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Originally published December 4, 2013 at 8:53 PM | Page modified December 5, 2013 at 9:51 AM

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Justices wary of military-base protester’s plea

With the federal government owning more than 640 million acres nationwide, the eventual ruling in the United States v. Apel could have relatively broad significance.


McClatchy Washington Bureau

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WASHINGTON — A seasoned California peace protester faced Supreme Court resistance Wednesday in a case that’s as much about real estate as it is about free speech.

Conservative justices repeatedly hammered the attorney for John Dennis Apel, the protester who has made a career of demonstrating at Vandenberg Air Force Base on the California coast.

Justices, who often defer to the military, didn’t seem to buy Apel’s argument that the First Amendment protected his right to protest on a portion of base property for which Vandenberg officials have granted the state an easement.

“I’ve got an easement on the back of my property for the utility company, [but] they can’t hold a picnic there,” noted Justice Anthony Kennedy, a frequent swing vote.

Justice Antonin Scalia added that “we don’t have to listen” to Apel’s broader free-speech claims to resolve the case in the government’s favor, while Justice Samuel Alito said he could understand why the military might grant an easement but “not want people lingering ... because that does create security concerns.”

And Chief Justice John Roberts Jr. said: “I can think of a lot of reasons why the commander would not want a gathering of people on the road but would be willing to let people drive through the road.”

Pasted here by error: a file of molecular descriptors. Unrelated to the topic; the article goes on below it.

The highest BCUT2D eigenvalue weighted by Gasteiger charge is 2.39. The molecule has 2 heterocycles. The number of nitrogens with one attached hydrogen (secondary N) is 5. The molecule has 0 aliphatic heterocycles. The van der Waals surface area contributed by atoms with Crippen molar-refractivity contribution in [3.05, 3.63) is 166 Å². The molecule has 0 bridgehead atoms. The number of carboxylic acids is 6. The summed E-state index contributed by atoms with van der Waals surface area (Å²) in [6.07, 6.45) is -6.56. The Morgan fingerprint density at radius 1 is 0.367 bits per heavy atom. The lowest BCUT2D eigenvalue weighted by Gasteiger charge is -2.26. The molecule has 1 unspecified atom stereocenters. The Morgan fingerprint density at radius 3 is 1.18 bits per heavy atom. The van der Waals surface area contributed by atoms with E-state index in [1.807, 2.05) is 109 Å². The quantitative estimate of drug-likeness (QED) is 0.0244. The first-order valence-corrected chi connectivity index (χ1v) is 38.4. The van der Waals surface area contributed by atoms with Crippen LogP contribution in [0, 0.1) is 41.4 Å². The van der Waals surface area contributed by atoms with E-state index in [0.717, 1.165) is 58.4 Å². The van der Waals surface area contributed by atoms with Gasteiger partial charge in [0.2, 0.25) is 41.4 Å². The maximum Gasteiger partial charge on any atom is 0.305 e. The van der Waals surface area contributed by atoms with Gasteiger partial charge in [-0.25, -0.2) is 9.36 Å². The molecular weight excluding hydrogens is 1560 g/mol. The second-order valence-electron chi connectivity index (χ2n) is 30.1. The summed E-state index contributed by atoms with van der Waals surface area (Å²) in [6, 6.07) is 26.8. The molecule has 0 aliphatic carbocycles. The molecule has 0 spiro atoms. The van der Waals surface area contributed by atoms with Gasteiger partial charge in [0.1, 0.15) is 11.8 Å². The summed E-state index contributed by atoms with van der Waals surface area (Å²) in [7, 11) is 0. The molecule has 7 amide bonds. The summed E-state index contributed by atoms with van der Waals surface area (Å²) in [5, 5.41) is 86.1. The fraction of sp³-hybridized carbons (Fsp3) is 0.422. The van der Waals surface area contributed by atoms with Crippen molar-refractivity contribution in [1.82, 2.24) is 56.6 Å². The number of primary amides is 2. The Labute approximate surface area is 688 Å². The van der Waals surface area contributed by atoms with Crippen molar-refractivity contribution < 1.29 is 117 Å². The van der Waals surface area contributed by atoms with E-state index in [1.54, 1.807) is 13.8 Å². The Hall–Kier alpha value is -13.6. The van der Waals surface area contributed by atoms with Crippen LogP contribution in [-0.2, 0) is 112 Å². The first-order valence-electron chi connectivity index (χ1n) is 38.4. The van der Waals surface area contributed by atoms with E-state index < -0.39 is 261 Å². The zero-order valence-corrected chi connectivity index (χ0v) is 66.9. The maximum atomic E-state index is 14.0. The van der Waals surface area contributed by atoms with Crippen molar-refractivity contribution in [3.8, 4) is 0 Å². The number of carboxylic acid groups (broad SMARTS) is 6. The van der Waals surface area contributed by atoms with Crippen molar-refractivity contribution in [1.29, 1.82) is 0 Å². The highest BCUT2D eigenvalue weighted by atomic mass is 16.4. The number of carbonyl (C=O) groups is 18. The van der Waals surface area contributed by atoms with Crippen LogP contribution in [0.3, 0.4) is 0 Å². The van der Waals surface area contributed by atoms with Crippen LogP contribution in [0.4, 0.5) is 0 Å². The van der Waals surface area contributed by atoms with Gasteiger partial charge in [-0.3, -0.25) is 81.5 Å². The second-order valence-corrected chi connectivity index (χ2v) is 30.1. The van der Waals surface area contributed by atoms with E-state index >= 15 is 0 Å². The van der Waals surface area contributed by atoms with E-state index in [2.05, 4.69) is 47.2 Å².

With the federal government owning more than 640 million acres nationwide, the eventual ruling in the case, United States v. Apel, could have relatively broad significance. It will be significant for Apel, who is trying to clear his record of three misdemeanor convictions for which he paid $355 in fines and fees, and it will matter at Vandenberg.

Vandenberg Air Force Base sprawls across some 22 square miles in Santa Barbara County, nine miles northwest of the city of Lompoc. It includes multiple missile- and rocket-launch sites, including one scheduled to propel an Atlas V rocket with a partially classified payload Thursday.

Highway 1 crosses the eastern edge of the base, connecting Santa Maria in the north with Lompoc in the south. The highway is on federal land, but the Air Force has granted easements to California and Santa Barbara County. After earlier litigation, base officials designated part of the easement area across from the base’s main gate as a place for public demonstrations.

Apel has been protesting at Vandenberg for at least 14 years, though not always in authorized ways.

“What happens at that base is completely immoral, and it shouldn’t happen,” he said on the Supreme Court steps Wednesday, after the hourlong oral argument.

Twice, base officials have barred Apel from entering Vandenberg, including the demonstration area. The first time was in 2003, after he trespassed and tossed blood at a base sign. The second time occurred in 2007, after Apel trespassed again.

In early 2010, he returned to the public demonstration area three times. Each time, he was charged with violating a federal law that makes it a misdemeanor to re-enter a federal military installation after having been ordered not to come back.

“He has been individually identified as posing a threat to the order and security of the base,” Benjamin Horwich, assistant to the solicitor general, told the justices.

Erwin Chemerinsky, the dean of the University of California, Irvine, School of Law, argued on Apel’s behalf that the First Amendment should protect the protester, who stayed on public property on which the military had yielded some of its authority.

“When there is a fully open public route, there is a right to use it for speech activities,” Chemerinsky told the court.



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